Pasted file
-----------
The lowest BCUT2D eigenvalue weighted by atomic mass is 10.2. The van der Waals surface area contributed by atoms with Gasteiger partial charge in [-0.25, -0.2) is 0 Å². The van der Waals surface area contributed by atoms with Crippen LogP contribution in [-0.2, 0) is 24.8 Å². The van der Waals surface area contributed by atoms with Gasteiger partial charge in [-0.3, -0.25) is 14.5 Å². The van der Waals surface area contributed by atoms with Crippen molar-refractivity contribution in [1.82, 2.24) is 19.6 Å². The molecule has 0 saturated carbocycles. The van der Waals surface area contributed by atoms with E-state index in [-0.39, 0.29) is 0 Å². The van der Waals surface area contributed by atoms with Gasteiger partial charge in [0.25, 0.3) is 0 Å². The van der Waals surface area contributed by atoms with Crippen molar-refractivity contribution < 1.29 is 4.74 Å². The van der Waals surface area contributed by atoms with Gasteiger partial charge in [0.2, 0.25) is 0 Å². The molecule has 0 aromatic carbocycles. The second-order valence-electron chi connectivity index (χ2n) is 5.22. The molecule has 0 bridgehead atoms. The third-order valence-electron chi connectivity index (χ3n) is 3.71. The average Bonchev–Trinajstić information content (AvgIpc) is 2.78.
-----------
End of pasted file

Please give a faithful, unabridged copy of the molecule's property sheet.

The lowest BCUT2D eigenvalue weighted by atomic mass is 10.2. The van der Waals surface area contributed by atoms with Gasteiger partial charge in [-0.25, -0.2) is 0 Å². The van der Waals surface area contributed by atoms with Crippen LogP contribution in [-0.2, 0) is 24.8 Å². The van der Waals surface area contributed by atoms with Gasteiger partial charge in [-0.3, -0.25) is 14.5 Å². The van der Waals surface area contributed by atoms with Crippen molar-refractivity contribution in [1.82, 2.24) is 19.6 Å². The molecule has 0 saturated carbocycles. The van der Waals surface area contributed by atoms with E-state index in [-0.39, 0.29) is 0 Å². The van der Waals surface area contributed by atoms with Gasteiger partial charge in [0.25, 0.3) is 0 Å². The van der Waals surface area contributed by atoms with Crippen molar-refractivity contribution < 1.29 is 4.74 Å². The van der Waals surface area contributed by atoms with Gasteiger partial charge in [0.2, 0.25) is 0 Å². The molecule has 0 aromatic carbocycles. The second-order valence-electron chi connectivity index (χ2n) is 5.22. The molecule has 0 bridgehead atoms. The third-order valence-electron chi connectivity index (χ3n) is 3.71. The average Bonchev–Trinajstić information content (AvgIpc) is 2.78.